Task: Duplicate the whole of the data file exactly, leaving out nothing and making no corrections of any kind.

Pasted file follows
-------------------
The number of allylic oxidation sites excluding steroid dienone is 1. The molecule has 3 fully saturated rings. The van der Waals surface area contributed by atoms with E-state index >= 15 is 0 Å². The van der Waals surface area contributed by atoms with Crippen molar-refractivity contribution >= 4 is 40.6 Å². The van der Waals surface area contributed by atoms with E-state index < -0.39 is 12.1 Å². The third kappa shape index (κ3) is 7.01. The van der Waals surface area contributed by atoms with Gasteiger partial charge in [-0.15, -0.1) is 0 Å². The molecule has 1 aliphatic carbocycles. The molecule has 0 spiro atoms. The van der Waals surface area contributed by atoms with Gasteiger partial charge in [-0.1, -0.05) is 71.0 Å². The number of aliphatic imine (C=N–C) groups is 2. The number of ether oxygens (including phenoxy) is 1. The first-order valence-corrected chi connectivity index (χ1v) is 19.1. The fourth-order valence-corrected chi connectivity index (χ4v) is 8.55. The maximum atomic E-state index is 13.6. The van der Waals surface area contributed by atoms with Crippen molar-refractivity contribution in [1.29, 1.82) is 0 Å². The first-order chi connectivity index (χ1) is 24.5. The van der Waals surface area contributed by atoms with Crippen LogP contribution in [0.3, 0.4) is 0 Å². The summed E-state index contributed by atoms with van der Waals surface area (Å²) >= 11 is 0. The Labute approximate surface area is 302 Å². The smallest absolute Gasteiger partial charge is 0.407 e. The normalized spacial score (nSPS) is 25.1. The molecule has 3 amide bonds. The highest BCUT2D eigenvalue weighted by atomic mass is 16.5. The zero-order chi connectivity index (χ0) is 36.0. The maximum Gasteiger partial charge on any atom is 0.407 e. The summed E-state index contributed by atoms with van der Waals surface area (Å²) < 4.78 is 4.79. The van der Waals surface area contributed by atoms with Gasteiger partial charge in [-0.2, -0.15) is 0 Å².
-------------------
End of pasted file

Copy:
The number of allylic oxidation sites excluding steroid dienone is 1. The molecule has 3 fully saturated rings. The van der Waals surface area contributed by atoms with E-state index >= 15 is 0 Å². The van der Waals surface area contributed by atoms with Crippen molar-refractivity contribution >= 4 is 40.6 Å². The van der Waals surface area contributed by atoms with E-state index < -0.39 is 12.1 Å². The third kappa shape index (κ3) is 7.01. The van der Waals surface area contributed by atoms with Gasteiger partial charge in [-0.15, -0.1) is 0 Å². The molecule has 1 aliphatic carbocycles. The molecule has 0 spiro atoms. The van der Waals surface area contributed by atoms with Gasteiger partial charge in [-0.1, -0.05) is 71.0 Å². The number of aliphatic imine (C=N–C) groups is 2. The number of ether oxygens (including phenoxy) is 1. The first-order valence-corrected chi connectivity index (χ1v) is 19.1. The fourth-order valence-corrected chi connectivity index (χ4v) is 8.55. The maximum atomic E-state index is 13.6. The van der Waals surface area contributed by atoms with Crippen molar-refractivity contribution in [1.29, 1.82) is 0 Å². The first-order chi connectivity index (χ1) is 24.5. The van der Waals surface area contributed by atoms with Crippen LogP contribution in [0.3, 0.4) is 0 Å². The summed E-state index contributed by atoms with van der Waals surface area (Å²) >= 11 is 0. The Labute approximate surface area is 302 Å². The smallest absolute Gasteiger partial charge is 0.407 e. The normalized spacial score (nSPS) is 25.1. The molecule has 3 amide bonds. The highest BCUT2D eigenvalue weighted by atomic mass is 16.5. The zero-order chi connectivity index (χ0) is 36.0. The maximum Gasteiger partial charge on any atom is 0.407 e. The summed E-state index contributed by atoms with van der Waals surface area (Å²) < 4.78 is 4.79. The van der Waals surface area contributed by atoms with Gasteiger partial charge in [-0.2, -0.15) is 0 Å².